Submitted by: Maia Stark, SCC Gallery Assistant
The current show in the gallery, “Imaginary Architects” curated by Stephanie Canning, asks the audience to consider “play” in an exhibit of hand crafted toys and games.
Theories of “play” in the visual arts have been explored by art theorists and philosophers extensively, and there is much heavy discussion around art as object; art as experience; escapism and so on. Some attention focuses on how the action of requesting an audience member to interact with art changes the normative dynamic in a gallery or museum. For example, often we are asked not to touch the artwork displayed– for very good reason, I will add! As a gallery assistant who often needs to press this point to gallery visitors, I certainly understand the desire to touch fibre work, feel the smoothness of woodwork and experience the weight of a clay piece. However, as a gallery we are trusted by the artists to take care of their work and ensure its return in an unaltered state. It’s a case of “If one person does it, everyone will.” For every new person to interact with a delicate piece, the possibility of something happening seems inevitable.
For this reason, it is an unsuspected pleasure when one enters a gallery and is told: Oh, you can touch that; go ahead; press that button; pick it up. Not only do we feel that we are breaking a social taboo (exciting in itself), but often such pieces are made with interaction in mind: by playing with a piece, you are affecting it and changing it. In visual art works the audience is asked to participate with eyes and mind: seeing the piece and thinking about it—experiencing aesthetic pleasure or displeasure through colour, style and content. When faced with an interactive piece of artwork we can, some argue, take this participation one level further.
Considering these topics, I asked Stephanie Canning some questions about her decisions for this show:
Q: This seems a particularly different kind of show- can you place what sparked the idea for a exhibition about handmade toys and games?
A: I played with many handmade toys when I was growing up and I have always been interested in handmade toys. My BFA exhibition was inspired by my childhood dollhouse that was made for me by my grandmother. In recent years, I have seen more and more local artists making toys and I wanted to see what else was out there.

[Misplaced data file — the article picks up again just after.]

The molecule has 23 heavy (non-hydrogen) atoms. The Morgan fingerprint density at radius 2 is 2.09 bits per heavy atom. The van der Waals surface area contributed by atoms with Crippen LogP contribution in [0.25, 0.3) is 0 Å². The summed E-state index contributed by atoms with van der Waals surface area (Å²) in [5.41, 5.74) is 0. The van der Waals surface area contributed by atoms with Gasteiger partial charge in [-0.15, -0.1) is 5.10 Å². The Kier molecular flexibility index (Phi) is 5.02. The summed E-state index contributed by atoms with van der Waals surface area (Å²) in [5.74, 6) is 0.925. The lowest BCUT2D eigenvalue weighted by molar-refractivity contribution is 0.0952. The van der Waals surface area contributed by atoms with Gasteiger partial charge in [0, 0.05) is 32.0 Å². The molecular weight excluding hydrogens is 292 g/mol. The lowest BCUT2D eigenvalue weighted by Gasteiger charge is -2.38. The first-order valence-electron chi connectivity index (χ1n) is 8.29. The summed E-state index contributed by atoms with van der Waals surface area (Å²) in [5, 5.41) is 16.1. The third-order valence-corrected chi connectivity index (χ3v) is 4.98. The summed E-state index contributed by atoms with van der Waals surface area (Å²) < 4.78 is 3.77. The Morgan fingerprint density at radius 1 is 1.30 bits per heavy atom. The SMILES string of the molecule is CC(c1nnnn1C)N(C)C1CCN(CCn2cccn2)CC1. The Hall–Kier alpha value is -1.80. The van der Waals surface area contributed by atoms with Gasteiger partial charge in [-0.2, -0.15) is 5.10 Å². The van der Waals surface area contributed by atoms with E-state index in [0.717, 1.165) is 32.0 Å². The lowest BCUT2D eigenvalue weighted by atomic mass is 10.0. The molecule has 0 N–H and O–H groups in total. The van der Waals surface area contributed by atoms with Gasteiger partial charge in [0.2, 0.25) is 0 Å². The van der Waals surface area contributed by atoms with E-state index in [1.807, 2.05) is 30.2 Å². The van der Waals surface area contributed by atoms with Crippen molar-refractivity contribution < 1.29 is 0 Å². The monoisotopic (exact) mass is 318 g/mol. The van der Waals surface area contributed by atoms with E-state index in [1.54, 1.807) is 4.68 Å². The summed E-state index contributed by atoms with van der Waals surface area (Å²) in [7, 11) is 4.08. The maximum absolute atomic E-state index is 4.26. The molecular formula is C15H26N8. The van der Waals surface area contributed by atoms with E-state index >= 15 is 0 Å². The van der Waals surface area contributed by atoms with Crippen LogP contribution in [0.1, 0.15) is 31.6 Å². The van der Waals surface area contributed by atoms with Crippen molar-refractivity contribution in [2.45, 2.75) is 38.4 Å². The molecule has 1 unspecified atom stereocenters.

Q: How do notions of “play” associate with Fine Craft for you?
A: I think there are many different notions of play in this exhibition.However, I do think that the nature of the work (predominately production based for many artists), does allow many Fine Craft artists to play and experiment when making new work. For example, Anita Rocamora brought in at least 8 works for me to choose from for this exhibition.
Q: Much has been made of artwork’s ability to interact with audiences not only visually, but physically- asking the audience to interact with art- was this part of your consideration when thinking about a show focused on toys and games?
A: When envisioning the final exhibition it was really important to me that there be opportunities for gallery visitors to interact and play. Considering the theme, it just didn’t seem fair to ask people not to touch. When I was speaking with artists about the show, I made this very clear to them, and as a result we were able to have quite a few works that can be interacted with.
Check out “Imaginary Architects” at Affinity Gallery in the Saskatchewan Craft Council, running from December 5th to January 10th 2015, Closing reception Friday January 9th, 7-9PM. Affinity Gallery is located at 813 Broadway Avenue, Saskatoon, Saskatchewan.